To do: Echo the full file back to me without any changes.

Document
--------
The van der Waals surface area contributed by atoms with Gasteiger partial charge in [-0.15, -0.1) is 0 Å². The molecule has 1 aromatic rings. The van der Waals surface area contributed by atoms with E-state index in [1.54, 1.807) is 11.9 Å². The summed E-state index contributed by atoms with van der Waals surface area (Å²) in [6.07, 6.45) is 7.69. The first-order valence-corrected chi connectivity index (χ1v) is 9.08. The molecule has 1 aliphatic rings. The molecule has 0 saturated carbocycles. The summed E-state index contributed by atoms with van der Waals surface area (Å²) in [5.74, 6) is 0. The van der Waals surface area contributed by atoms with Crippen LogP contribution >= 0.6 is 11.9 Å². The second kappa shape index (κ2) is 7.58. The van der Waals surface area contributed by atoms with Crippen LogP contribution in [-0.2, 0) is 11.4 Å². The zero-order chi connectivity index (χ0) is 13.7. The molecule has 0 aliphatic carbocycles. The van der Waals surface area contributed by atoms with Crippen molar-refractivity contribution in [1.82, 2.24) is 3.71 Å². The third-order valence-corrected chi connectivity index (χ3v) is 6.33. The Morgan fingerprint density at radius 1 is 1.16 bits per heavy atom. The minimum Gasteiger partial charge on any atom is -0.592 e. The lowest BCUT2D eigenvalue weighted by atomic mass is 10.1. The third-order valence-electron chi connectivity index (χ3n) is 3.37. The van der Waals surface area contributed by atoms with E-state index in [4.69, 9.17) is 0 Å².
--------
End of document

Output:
The van der Waals surface area contributed by atoms with Gasteiger partial charge in [-0.15, -0.1) is 0 Å². The molecule has 1 aromatic rings. The van der Waals surface area contributed by atoms with E-state index in [1.54, 1.807) is 11.9 Å². The summed E-state index contributed by atoms with van der Waals surface area (Å²) in [6.07, 6.45) is 7.69. The first-order valence-corrected chi connectivity index (χ1v) is 9.08. The molecule has 1 aliphatic rings. The molecule has 0 saturated carbocycles. The summed E-state index contributed by atoms with van der Waals surface area (Å²) in [5.74, 6) is 0. The van der Waals surface area contributed by atoms with Crippen LogP contribution >= 0.6 is 11.9 Å². The second kappa shape index (κ2) is 7.58. The van der Waals surface area contributed by atoms with Crippen LogP contribution in [-0.2, 0) is 11.4 Å². The zero-order chi connectivity index (χ0) is 13.7. The molecule has 0 aliphatic carbocycles. The van der Waals surface area contributed by atoms with Crippen molar-refractivity contribution in [1.82, 2.24) is 3.71 Å². The third-order valence-corrected chi connectivity index (χ3v) is 6.33. The Morgan fingerprint density at radius 1 is 1.16 bits per heavy atom. The minimum Gasteiger partial charge on any atom is -0.592 e. The lowest BCUT2D eigenvalue weighted by atomic mass is 10.1. The third-order valence-electron chi connectivity index (χ3n) is 3.37. The van der Waals surface area contributed by atoms with E-state index in [4.69, 9.17) is 0 Å².